And not only did Carwyn win on Tuesday evening, he won convincingly on the first round. Indeed, he secured more than 50 per cent of the vote in each of the three parts of the electoral college. It’s a powerful mandate.
The next question is what he makes of the job: how he balances the party in Wales, at the grassroots and in the National Assembly, with considerations at Westminster and the MPs who supported him so strongly. Betsan’s quote from Peter Hain is telling – that Carwyn is going to focus ‘laser-like’ on the UK General Election, and Labour’s interest there. But he’s going to be First Minister of Wales in a coalition administration, not an MP at Westminster. And indeed, he’s not strictly even leader of the Welsh Labour Party, but of Labour in the National Assembly. If Carwyn indeed puts UK Labour concerns ahead of those relating to the National Assembly, he’s playing a difficult game, and risks undermining his own position in the devolved arena for questionable benefits at a UK level. And that’s without considering the added complexities of a referendum on primary legislative powers.
It’s also going to be interesting to see what happens to the post of Counsel General in the new cabinet. Combining it with ‘Leader of the House’ as Carwyn did is actually contrary to the principle underpinning the Government of Wales Act 2006, and only works on a rather odd reading of the Act itself. (It meant that he wasn’t, strictly speaking, a ‘Welsh Minister’, as section 49(9) of the Act explicitly says that the post of Counsel-General can’t be combined with that of any of the (legally-defined) Welsh Ministers, including the deputy ministers.) There’s no need for the Counsel General to be an AM, and I can’t think of other lawyer-AMs on the Labour benches.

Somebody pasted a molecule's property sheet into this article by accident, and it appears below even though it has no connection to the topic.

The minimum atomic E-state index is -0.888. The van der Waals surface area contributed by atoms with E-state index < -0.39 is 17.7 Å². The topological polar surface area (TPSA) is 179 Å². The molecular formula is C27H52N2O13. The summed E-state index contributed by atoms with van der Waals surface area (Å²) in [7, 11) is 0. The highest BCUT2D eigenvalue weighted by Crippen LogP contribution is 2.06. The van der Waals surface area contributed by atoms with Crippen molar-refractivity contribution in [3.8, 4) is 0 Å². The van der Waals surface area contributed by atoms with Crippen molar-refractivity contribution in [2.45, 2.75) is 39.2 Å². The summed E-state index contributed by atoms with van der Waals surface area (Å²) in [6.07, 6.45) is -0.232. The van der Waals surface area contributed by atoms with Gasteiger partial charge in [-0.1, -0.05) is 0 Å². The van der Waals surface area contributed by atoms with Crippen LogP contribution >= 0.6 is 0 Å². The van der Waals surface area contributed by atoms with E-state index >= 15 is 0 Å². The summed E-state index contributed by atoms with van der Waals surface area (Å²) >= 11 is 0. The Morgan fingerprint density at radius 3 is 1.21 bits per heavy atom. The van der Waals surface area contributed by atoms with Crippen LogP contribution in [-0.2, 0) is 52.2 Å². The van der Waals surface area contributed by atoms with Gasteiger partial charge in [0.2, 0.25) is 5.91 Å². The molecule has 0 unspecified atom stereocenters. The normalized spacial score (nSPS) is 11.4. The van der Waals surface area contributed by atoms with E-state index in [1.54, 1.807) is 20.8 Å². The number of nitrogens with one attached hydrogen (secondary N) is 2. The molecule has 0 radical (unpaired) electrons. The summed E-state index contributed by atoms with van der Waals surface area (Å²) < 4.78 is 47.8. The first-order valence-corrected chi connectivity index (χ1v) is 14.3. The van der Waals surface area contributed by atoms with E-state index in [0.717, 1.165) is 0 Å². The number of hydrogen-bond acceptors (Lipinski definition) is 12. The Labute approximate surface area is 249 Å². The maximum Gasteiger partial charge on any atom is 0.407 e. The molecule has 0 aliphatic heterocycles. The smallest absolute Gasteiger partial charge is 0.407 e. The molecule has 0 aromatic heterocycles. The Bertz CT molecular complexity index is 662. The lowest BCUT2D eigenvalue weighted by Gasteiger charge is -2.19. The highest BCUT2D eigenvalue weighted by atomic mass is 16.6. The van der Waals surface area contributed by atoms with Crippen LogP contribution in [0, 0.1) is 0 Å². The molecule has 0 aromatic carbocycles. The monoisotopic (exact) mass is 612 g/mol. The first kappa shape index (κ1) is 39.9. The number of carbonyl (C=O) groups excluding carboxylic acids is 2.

UPDATE, 3 xii 09: The other big choice is who should be finance minister. This is going to be a very difficult job in a tight environment for public spending generally, and with the economic difficulties that Wales (and the whole of the UK) will face. With a looming UK general election and likely change of government, someone who already understands the technical aspects of the job will be at a huge advantage in dealing with those challenges. There are of course two former finance ministers still in the cabinet: Andrew Davies, the incumbent, and Edwina Morgan. Whether that’s made easier or harder by Davies’s declaration today that he won’t contest the 2011 election isn’t clear.
The Western Mail’s discussion of who might be in the cabinet is here.